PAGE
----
The clash between artist and labels, and the ever increasing piracy statistics are forcing the big labels to rethink their business models. Nowadays, BitTorrent has the power to promote artists based on their music, not on the advertising budget. It is hard to deny that the music labels are in a crisis, however, music itself is more alive than ever before. - TORRENT FREAK

"Dan Deacon at the Billiken Club, St. Louis"

the Pragmatic from Edwardsville, Illinois started things off with a short set of spastic NES synth pop/garage disco, somewhere between the random bleeps and blurps of the Fiery Furnaces and a nerdier Postal Service. Although relatively new, they’ve been turning some heads, in part because Andre Allen Anjos, part of the RAC, has a remix of Radiohead’s “Nude” that’s currently ranked something like #6 in the whole damn world. But considering how quickly they got the indie kids dancing Saturday night, with their hunched over jumping and Lite Brite effects and a camera man filming every second of their show, I think we’ll be hearing a lot more from them regardless. - The Post-Rockist

"Driving Dan Deacon Concert Review: THe Billiken Club"

St. Louis’ own The Pragmatic (featuring Andre Allen Anjos of RAC) came along with Lite-Brites and synthy-as-the-devil jams to get the party started. I appreciated their sound, however as one person in the crowd said, they were just TC (or, too cool).But that doesn’t really matter much, it’s not like my remix of Radiohead’s “Nude” is in the Top 10 or anything. All in all, the crowd was very into them. They churned out dancy casio-laden songs similar to the whole Justice/nu-rave/neon/white kids in Starter jackets craze right now. - Toe Taps and Spastic Claps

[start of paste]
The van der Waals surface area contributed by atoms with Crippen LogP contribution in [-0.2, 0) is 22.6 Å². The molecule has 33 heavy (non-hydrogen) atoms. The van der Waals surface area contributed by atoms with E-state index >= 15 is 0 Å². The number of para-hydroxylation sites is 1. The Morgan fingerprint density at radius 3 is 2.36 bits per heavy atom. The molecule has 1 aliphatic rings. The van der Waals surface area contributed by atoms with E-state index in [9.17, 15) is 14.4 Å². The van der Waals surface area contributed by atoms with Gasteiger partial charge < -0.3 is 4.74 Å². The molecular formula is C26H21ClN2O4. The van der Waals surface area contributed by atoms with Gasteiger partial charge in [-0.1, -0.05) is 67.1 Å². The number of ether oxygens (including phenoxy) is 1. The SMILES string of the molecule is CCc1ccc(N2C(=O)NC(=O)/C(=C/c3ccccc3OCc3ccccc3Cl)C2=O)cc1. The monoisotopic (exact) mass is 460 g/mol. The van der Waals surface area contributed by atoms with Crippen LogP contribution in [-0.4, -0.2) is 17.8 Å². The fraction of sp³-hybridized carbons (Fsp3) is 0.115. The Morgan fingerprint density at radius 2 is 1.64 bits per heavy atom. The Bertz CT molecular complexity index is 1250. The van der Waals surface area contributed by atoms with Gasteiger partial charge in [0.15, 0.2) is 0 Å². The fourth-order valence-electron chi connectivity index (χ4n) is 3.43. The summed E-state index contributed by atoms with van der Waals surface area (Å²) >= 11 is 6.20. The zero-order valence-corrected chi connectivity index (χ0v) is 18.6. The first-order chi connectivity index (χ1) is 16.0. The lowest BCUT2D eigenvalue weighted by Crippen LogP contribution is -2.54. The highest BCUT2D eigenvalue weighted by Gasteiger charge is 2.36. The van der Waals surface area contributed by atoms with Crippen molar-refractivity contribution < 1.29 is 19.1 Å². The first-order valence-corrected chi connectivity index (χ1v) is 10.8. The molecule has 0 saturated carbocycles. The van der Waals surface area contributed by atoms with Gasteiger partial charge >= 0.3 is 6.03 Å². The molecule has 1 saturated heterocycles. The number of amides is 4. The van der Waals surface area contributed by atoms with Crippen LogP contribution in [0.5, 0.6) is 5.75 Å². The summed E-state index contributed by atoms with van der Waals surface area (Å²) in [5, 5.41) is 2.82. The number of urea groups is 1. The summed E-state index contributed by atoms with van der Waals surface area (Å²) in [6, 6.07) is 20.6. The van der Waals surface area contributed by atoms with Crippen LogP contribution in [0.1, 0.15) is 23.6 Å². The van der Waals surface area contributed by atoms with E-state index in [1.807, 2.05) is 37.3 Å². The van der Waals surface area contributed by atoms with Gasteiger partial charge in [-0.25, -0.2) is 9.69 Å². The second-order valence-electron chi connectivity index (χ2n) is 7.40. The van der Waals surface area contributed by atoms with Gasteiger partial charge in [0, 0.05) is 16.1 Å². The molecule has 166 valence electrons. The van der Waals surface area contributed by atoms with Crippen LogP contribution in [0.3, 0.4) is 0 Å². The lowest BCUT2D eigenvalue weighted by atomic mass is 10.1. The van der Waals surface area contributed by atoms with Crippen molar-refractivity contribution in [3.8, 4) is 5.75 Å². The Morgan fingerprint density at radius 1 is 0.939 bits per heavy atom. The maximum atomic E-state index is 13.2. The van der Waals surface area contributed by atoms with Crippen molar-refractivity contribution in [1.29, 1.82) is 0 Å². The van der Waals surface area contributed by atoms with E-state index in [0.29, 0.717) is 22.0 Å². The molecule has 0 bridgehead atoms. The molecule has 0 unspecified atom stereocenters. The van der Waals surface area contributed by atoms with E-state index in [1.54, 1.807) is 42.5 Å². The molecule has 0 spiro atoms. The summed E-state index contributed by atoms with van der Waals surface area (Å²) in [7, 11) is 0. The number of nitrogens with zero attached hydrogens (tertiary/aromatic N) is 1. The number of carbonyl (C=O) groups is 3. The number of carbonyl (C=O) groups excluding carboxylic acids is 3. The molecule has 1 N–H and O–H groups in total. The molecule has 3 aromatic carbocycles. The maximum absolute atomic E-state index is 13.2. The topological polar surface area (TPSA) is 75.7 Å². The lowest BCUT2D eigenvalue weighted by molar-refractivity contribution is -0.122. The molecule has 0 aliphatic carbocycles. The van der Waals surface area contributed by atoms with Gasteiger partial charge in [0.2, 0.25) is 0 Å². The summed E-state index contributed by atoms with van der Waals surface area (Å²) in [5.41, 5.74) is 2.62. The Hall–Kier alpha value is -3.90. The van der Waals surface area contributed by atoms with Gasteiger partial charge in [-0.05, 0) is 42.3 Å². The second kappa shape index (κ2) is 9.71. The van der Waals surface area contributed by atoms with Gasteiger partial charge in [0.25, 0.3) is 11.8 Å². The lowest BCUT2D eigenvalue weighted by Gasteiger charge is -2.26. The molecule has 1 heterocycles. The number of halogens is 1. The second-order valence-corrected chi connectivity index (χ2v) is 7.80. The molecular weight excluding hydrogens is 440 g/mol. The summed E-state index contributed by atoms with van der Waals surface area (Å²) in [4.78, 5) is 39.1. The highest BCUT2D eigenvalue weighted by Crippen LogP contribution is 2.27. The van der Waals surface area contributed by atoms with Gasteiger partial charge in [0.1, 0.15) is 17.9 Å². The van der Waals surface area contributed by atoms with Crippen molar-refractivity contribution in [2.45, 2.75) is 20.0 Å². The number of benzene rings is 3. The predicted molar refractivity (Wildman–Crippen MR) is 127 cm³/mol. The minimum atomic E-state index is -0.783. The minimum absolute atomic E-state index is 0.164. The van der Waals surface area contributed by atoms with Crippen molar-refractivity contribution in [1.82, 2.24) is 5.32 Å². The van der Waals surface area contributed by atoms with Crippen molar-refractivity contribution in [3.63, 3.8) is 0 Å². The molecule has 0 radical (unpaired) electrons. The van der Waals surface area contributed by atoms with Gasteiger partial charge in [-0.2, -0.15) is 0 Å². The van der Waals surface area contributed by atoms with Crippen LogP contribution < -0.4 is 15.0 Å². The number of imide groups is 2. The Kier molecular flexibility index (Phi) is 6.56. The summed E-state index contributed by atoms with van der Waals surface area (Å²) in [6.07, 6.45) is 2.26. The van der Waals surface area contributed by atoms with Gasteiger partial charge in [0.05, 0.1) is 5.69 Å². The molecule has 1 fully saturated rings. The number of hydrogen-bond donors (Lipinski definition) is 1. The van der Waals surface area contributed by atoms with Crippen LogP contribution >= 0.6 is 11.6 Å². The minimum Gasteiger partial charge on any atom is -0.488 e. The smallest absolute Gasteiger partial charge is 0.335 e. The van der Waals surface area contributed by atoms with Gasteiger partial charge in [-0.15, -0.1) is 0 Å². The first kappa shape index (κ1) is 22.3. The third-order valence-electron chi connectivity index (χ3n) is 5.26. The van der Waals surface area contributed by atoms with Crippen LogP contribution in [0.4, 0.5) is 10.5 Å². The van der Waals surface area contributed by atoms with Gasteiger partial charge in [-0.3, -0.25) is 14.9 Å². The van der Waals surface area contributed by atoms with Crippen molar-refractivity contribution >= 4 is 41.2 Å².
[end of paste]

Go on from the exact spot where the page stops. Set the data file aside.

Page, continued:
The Pragmatic Spring Sampler 2007
Circles - Single 2007
The Pragmatic EP (Self-Titled) - 2008

Radio Play:

Online Play:
Justice Phantom pt. III Remix



The Pragmatic lives up to their name fusing together their electronic musical stylings with whatever else they need to get the sounds they want. The St. Louis based duo-turned 5-piece band has been gaining attention from blogs like Missing Toof, Kewl Musik, and La New Shit as well as having the number 1 track on Hype Machine.

Currently The Pragmatic is working on a series of digital singles that will be released on their website. The band is currently writing new material and planning a US tour for the spring of 2009.

The Pragmatic started kind of as an experiment. Andre and I were both into producing and loved analog synthesizers. We had worked together on one other occasion doing some recordings for another band and just decided to collaborate and see if we could come up with something we liked. The result was a pretty humorous surprise. I remember laughing listening to the play back of the synth hook in circles thinking this is ridiculous but also being pretty happy with the sound as well. I think that pretty much defines what we are usually aiming for, some side of serious surrounded by absurdities.
- Karl F Kling